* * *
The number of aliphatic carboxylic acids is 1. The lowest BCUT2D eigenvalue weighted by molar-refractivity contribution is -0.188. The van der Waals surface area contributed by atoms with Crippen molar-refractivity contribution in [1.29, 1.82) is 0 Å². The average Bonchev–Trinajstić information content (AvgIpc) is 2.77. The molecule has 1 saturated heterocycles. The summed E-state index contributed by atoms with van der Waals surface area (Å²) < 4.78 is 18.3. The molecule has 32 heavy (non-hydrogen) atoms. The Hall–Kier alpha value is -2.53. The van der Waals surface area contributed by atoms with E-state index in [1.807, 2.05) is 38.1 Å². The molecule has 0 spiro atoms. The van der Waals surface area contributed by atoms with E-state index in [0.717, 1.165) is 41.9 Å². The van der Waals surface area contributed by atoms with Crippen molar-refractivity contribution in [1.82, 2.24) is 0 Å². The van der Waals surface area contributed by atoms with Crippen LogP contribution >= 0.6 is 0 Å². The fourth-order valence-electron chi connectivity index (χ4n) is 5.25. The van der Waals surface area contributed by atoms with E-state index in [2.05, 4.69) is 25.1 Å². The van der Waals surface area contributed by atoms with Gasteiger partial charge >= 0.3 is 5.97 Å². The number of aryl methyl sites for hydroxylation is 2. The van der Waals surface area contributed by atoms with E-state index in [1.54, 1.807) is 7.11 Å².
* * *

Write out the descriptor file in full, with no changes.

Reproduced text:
The number of aliphatic carboxylic acids is 1. The lowest BCUT2D eigenvalue weighted by molar-refractivity contribution is -0.188. The van der Waals surface area contributed by atoms with Crippen molar-refractivity contribution in [1.29, 1.82) is 0 Å². The average Bonchev–Trinajstić information content (AvgIpc) is 2.77. The molecule has 1 saturated heterocycles. The summed E-state index contributed by atoms with van der Waals surface area (Å²) < 4.78 is 18.3. The molecule has 32 heavy (non-hydrogen) atoms. The Hall–Kier alpha value is -2.53. The van der Waals surface area contributed by atoms with E-state index in [1.807, 2.05) is 38.1 Å². The molecule has 0 spiro atoms. The van der Waals surface area contributed by atoms with E-state index in [0.717, 1.165) is 41.9 Å². The van der Waals surface area contributed by atoms with Crippen molar-refractivity contribution in [1.82, 2.24) is 0 Å². The van der Waals surface area contributed by atoms with Crippen LogP contribution >= 0.6 is 0 Å². The fourth-order valence-electron chi connectivity index (χ4n) is 5.25. The van der Waals surface area contributed by atoms with E-state index in [2.05, 4.69) is 25.1 Å². The van der Waals surface area contributed by atoms with Gasteiger partial charge >= 0.3 is 5.97 Å². The number of aryl methyl sites for hydroxylation is 2. The van der Waals surface area contributed by atoms with E-state index in [1.54, 1.807) is 7.11 Å².